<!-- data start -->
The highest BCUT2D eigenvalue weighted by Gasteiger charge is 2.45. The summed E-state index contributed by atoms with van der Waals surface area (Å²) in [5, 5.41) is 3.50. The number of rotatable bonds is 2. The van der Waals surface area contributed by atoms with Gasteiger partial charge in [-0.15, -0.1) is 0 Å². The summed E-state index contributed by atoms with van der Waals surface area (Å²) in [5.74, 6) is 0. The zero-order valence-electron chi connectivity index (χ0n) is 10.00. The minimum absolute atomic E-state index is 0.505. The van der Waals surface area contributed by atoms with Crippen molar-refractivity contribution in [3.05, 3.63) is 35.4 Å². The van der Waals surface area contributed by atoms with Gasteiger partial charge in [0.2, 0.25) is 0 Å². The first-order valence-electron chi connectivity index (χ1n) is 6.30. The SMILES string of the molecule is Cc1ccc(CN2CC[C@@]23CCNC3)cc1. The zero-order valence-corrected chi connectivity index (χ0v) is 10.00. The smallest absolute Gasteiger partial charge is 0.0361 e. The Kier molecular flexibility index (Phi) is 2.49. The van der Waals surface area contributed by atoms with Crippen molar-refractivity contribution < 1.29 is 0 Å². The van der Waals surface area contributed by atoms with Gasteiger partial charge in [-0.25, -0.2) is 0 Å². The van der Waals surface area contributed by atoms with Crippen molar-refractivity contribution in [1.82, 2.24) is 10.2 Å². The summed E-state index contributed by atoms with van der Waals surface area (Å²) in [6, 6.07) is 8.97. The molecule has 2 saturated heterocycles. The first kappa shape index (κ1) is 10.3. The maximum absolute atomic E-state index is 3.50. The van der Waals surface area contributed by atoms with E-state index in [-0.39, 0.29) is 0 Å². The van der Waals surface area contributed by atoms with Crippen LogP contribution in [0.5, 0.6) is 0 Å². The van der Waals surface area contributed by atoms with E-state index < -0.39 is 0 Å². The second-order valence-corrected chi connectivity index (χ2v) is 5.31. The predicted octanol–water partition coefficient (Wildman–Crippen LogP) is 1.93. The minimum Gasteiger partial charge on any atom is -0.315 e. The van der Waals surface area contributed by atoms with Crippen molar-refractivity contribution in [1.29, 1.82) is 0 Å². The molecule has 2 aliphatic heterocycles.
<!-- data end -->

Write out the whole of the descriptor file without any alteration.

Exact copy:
The highest BCUT2D eigenvalue weighted by Gasteiger charge is 2.45. The summed E-state index contributed by atoms with van der Waals surface area (Å²) in [5, 5.41) is 3.50. The number of rotatable bonds is 2. The van der Waals surface area contributed by atoms with Gasteiger partial charge in [-0.15, -0.1) is 0 Å². The summed E-state index contributed by atoms with van der Waals surface area (Å²) in [5.74, 6) is 0. The zero-order valence-electron chi connectivity index (χ0n) is 10.00. The minimum absolute atomic E-state index is 0.505. The van der Waals surface area contributed by atoms with Crippen molar-refractivity contribution in [3.05, 3.63) is 35.4 Å². The van der Waals surface area contributed by atoms with Gasteiger partial charge in [0.2, 0.25) is 0 Å². The first-order valence-electron chi connectivity index (χ1n) is 6.30. The SMILES string of the molecule is Cc1ccc(CN2CC[C@@]23CCNC3)cc1. The zero-order valence-corrected chi connectivity index (χ0v) is 10.00. The smallest absolute Gasteiger partial charge is 0.0361 e. The Kier molecular flexibility index (Phi) is 2.49. The van der Waals surface area contributed by atoms with Crippen molar-refractivity contribution < 1.29 is 0 Å². The van der Waals surface area contributed by atoms with Gasteiger partial charge in [-0.25, -0.2) is 0 Å². The van der Waals surface area contributed by atoms with Crippen molar-refractivity contribution in [1.82, 2.24) is 10.2 Å². The summed E-state index contributed by atoms with van der Waals surface area (Å²) in [6, 6.07) is 8.97. The molecule has 2 saturated heterocycles. The first kappa shape index (κ1) is 10.3. The maximum absolute atomic E-state index is 3.50. The van der Waals surface area contributed by atoms with E-state index in [-0.39, 0.29) is 0 Å². The van der Waals surface area contributed by atoms with Crippen LogP contribution in [0.5, 0.6) is 0 Å². The van der Waals surface area contributed by atoms with E-state index < -0.39 is 0 Å². The second-order valence-corrected chi connectivity index (χ2v) is 5.31. The predicted octanol–water partition coefficient (Wildman–Crippen LogP) is 1.93. The minimum Gasteiger partial charge on any atom is -0.315 e. The van der Waals surface area contributed by atoms with Crippen molar-refractivity contribution in [1.29, 1.82) is 0 Å². The molecule has 2 aliphatic heterocycles.